During her freshman year, sophomore Sara Senesac was unsure of whether she could find students she could relate to.
As an English major, Senesac was looking to find people who were interested in reading and writing as much as she was.
But as a student, Senesac was having a hard time balancing classes and an on-campus job. Finding time for friends, as well as trying to find a way to fit into a club just seemed daunting.
Unable to find many people who had similar interests to hers in the classroom, Senesac took a leap of faith and decided to try out the English club.
Luckily, she found what she was looking for.
“Going into my first club meeting, it was nerve-wracking and I didn’t know what to expect. When I got in here and met everyone and got to see what we were doing, I felt comfortable almost immediately,” said Senesac.
English club meets bi-weekly on Wednesdays in May Hall 112A during the universal free period, 1:30-2:20 p.m.
During their weekly meetings, club attendees not only discuss literature students are reading in and outside of the classroom, but also spend that time thinking about upcoming events to help garner more interest in the club.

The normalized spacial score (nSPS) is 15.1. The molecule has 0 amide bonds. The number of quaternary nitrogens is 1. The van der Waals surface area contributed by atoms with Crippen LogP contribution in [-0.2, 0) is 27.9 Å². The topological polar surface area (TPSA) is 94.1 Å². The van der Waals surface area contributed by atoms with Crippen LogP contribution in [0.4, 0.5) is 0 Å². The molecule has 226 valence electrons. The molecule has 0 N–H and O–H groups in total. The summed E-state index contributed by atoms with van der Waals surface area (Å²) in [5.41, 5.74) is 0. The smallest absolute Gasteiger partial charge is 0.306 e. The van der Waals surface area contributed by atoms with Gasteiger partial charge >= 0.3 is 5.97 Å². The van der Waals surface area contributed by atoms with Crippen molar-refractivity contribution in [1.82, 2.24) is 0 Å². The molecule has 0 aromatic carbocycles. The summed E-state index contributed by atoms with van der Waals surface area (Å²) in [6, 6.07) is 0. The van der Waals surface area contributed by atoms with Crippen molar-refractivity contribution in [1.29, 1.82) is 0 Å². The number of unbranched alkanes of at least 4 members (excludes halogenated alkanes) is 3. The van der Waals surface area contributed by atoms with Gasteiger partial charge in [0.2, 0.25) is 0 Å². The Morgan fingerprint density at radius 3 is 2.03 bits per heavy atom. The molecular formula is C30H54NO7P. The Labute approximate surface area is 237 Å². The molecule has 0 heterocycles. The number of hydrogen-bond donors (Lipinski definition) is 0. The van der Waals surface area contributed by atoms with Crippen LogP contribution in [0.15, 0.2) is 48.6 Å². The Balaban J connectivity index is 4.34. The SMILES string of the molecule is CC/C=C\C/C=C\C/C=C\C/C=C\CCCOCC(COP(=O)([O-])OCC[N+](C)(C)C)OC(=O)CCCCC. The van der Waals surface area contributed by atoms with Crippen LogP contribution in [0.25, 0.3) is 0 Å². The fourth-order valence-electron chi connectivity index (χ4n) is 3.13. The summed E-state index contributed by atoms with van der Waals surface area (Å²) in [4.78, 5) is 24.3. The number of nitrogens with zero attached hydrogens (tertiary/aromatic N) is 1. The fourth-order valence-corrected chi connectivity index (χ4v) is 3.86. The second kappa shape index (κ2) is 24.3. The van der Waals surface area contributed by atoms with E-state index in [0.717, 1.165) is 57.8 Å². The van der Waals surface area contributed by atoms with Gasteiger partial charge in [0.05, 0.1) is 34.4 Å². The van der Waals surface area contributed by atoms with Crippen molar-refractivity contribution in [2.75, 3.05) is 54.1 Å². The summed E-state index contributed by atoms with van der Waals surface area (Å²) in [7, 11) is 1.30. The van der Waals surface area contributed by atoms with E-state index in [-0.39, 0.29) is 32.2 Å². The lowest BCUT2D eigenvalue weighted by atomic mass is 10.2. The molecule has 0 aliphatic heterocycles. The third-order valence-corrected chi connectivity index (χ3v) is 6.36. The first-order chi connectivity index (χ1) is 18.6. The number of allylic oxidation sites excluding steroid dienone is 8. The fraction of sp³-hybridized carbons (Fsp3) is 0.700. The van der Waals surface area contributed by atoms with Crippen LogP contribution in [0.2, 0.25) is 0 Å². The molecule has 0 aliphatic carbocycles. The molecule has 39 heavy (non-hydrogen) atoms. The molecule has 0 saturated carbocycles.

Most recently, the club hosted a Harry Potter movie night. Last semester, during the Halloween season, it hosted a “Spooky Reading.” During that event, members of the community were invited to bring in their favorite scary book and read it out loud to the audience.
According to Club President Ashley Merola, the club is also always looking to collaborate with other writing-and-reading focused clubs, such as The Onyx, the University’s literary magazine.
Moreover, students are also encouraged to bring in their writing assignments for peers to look over for grammar and style.
Merola says one of her main goals is to show the value of literature and writing to every student and help spark an interest in English students might not know they have. That in turn, might help them become a more established member of the FSU community, she said.
“English club is open to all students,” she said. “You don’t have to be an English major or minor to join. It is a way that students can make connections and communicate in the community.”
And with such a small roster, the club is always looking for new members, she said.
Merola has been in the club since her freshman year. And as president this year she said she hopes to bring the club back to its glory days when it was much more involved on campus. Merola said she has been working hard to keep English club strong for current and future students.
Since joining English club, Senesac said it has “changed my life.”
She said, “It gave me new friends.”